Wormseed is an annual plant that is indigenous to the Caribbean, Central America and South America; it is also cultivated in North America, China and various other parts of the world. The plant has a total growth of about three feet (0.91 m) and has a straight stem, oblong, toothed and alternately arranged leaves, spikes of small, greenish flowers, and small black fruit. It is also known by other names such as American wormseed, feather geranium, goosefoot, Jerusalem oak, Jesuit tea and stinking weed.
The stem, leaves, flowers, fruits and seeds of the wormseed herb all have medicinal properties, but the fruits and seeds are the parts that are mainly used. The seeds are crushed to obtain a white crystalline powder of the alkaloid Chenopodine; this powder does not have any taste or odor. The fruits are crushed and distilled to produce Chenopodium oil. This oil is rather volatile in nature and must be used with care; if used in excess, it can be toxic and can cause poisoning. In moderation, this plant and its extracts can be used to treat a variety of ailments.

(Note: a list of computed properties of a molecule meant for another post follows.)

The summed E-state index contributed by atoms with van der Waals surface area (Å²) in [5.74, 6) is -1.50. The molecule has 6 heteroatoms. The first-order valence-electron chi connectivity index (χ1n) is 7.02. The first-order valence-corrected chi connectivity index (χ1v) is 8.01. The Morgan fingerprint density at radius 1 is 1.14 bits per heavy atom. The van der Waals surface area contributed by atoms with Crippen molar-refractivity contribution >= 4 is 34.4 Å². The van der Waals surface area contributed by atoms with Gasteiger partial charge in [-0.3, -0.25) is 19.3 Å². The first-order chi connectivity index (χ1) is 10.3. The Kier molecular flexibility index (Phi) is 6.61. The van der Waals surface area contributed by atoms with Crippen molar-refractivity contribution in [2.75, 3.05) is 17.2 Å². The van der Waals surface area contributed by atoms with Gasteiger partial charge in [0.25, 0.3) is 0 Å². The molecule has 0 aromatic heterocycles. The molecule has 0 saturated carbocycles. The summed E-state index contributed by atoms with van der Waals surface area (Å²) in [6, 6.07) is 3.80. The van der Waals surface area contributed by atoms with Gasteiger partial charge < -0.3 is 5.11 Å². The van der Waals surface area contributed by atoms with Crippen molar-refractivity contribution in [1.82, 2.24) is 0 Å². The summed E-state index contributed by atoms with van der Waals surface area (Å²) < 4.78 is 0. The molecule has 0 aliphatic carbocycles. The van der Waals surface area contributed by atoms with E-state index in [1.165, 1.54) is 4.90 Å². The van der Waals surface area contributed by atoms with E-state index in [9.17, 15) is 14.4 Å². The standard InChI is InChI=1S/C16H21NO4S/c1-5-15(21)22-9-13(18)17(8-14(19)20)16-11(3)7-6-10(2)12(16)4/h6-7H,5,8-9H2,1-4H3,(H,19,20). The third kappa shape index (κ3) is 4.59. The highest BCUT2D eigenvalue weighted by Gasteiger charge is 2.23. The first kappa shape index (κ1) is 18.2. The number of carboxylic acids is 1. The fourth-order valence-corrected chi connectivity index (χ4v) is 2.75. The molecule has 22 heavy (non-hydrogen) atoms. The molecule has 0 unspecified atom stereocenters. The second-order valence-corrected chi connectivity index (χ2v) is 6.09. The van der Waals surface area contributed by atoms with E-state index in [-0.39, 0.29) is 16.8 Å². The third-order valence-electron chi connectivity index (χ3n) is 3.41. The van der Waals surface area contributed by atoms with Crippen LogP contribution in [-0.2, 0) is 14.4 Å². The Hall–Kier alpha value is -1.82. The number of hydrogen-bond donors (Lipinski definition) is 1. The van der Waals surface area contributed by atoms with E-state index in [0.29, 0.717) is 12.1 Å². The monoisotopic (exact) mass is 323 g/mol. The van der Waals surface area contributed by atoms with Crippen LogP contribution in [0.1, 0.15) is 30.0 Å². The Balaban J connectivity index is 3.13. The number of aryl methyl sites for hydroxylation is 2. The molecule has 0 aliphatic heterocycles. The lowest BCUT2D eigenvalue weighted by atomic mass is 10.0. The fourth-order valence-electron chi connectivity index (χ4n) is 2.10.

One of the best known uses of wormseed is as a vermifuge, or medicine that can rid the body of intestinal worms. The Aztec Indians used it for this purpose, and the plant's strong ability to expel worms is actually what gave it its memorable name. It is used in medicines formulated to rid children of roundworms, tapeworms and other parasites. The vermifugal properties of this plant are also used in veterinary deworming medicines.
In addition, the plant extracts are used to make effective poultices to treat snake bites and other poisonous bites. Drinking wormseed tea can relieve menstrual cramps, bring down fevers, and soothe nervous complaints. Chenopodium oil is also used to treat nervousness, anxiety, and depression. Wormseed has been found useful in treating asthma, catarrh, rheumatism and eczema. It works against dysentery and other gastrointestinal problems. It is also used as a cardiac stimulant and to treat malaria.
While there are certainly many benefits to this medicinal plant, it is advisable to consult a health practitioner before usage. The plant extracts, as mentioned before, have a toxic nature and some people may suffer from some temporary side effects like nausea, vomiting and dizziness. If taken above the prescribed dosage, there is a strong chance that the plant extracts may affect the central nervous system. This could lead to spasms, paralysis and temporary or long-term hearing damage. Pregnant women should refrain from taking these supplements.